As employment lawyers, we spend a lot of time with our employer clients to ensure they understand their obligations to employees upon termination. Some employers are surprised to find that the process of determining those obligations can be more complex than expected, requiring an analysis of legislative, contractual and common law requirements.
The following summary is applicable to non-union employees in British Columbia, and different laws will apply in other scenarios, including where a collective agreement is in force.
Exceptions: where notice or pay in lieu of notice isn’t required
Of course, not all employees are entitled to notice or pay at the end of their employment. If an employee resigns, that is a voluntary decision which generally disentitles them to any payments. Similarly, employees who are terminated for “just cause” are not entitled to notice or severance.
It is important for employers to be aware that the legal test for “just cause” is stringent, and will only be met in the case of serious misconduct. The most common examples of conduct that might meet the just cause test include serious misconduct such as theft, fraud or violence. It is very difficult to establish just cause and, therefore, it is best to get legal advice on a given scenario before proceeding; significant liability can attach to unfounded allegations of cause.
Without cause terminations
When an employer makes the decision to end employment in the absence of just cause, this is referred to as a “without cause” termination. In Canada, the vast majority of terminations are without cause, and affected employees will then be entitled to advance notice or payment in lieu of notice.
When ending employment without cause, employers are not required to provide a reason for the termination, but they must be careful that the termination is not prohibited for being discriminatory under the British Columbia Human Rights Code, or for offending other statutes including the Workers Compensation Act (i.e. sections 47 and 48). There may be significant monetary and other consequences for such terminations, even where the employee is provided with notice or severance.
To determine the amount of notice, or pay in lieu of notice, that an employer must provide to an employee, an employer must take into account the following factors:
1) Laws setting out minimum notice requirements
For employees of provincially regulated employers in British Columbia, the BC Employment Standard Act applies (the “ESA”) provides mandated minimum requirements upon a without cause termination. Similarly, for employees of federally regulated employers, the Canada Labour Code is relevant. Each of these statutes has minimum notice entitlements that must be met on termination without cause, meaning that the parties cannot ‘contract-out’ of the minimum requirements. In other words, the minimum legislated requirements must be provided to an employee, even if the employer and employee may want to agree otherwise.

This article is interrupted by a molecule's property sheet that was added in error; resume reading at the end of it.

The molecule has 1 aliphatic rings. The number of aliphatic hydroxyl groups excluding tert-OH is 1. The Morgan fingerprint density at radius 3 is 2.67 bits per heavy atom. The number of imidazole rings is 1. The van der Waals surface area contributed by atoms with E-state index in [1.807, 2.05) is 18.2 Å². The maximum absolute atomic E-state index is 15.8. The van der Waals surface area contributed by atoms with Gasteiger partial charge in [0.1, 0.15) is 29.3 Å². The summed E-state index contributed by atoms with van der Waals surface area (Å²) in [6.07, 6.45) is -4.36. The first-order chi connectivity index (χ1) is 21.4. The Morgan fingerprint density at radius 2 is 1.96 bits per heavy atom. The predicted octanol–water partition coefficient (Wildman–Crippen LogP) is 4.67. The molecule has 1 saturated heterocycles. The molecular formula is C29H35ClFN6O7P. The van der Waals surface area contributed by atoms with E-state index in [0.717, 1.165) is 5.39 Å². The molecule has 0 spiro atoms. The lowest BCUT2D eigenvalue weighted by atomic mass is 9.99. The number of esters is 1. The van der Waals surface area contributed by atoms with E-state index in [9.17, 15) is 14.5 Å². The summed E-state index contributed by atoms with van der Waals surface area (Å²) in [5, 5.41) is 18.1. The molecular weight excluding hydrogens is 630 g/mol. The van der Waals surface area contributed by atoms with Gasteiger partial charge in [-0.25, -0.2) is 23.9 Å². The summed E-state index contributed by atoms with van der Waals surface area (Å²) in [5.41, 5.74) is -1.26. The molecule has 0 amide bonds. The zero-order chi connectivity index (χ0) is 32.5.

2) Any written employment contract
Often, employment contracts have termination provisions setting out the amount of severance due upon termination. There are a number of reasons such clauses may be found to be unenforceable and they are best drafted by employment lawyers. For instance, the notice set out in a termination provision cannot fall below (or potentially fall below) minimum legislated notice requirements. If it does, the termination provision is invalid and the default is to the common law.
3) The common law
Employers are often dismayed to learn that common law notice is separate and apart from notice due under the ESA (or other applicable statute) and that it generally entitles employees to many times the minimum legislated requirements. For instance, even short-term employees (e.g. 3 months’ service or less) can be entitled to multiple weeks or even months of common law severance.
The ‘common law’ refers to judge-made law. In order to estimate the amount of notice required by the common law, lawyers review court decisions involving employees of similar age, length of employment and job description. Other factors are also relevant, including the availability of similar work and whether the employee was induced or enticed to join the employer.
The purpose of common law notice period is to avoid the employee suffering a loss in income while looking for new work. As such, common law severance accounts for all employee compensation including benefits, bonus, RRSP contributions and pension contributions. Also, any bad faith in the manner of dismissal may be found to be compensable by way of an extra monetary award. In order to seek common law notice from an unwilling employer, employees may decide to commence a wrongful dismissal action in court.
A properly drafted termination provision can limit an employee’s entitlements to common law severance.
Although there is no formula or ‘rule of thumb’ for accurately calculating severance entitlement, experienced employment lawyers can provide accurate estimates after reviewing the facts and applying the above factors.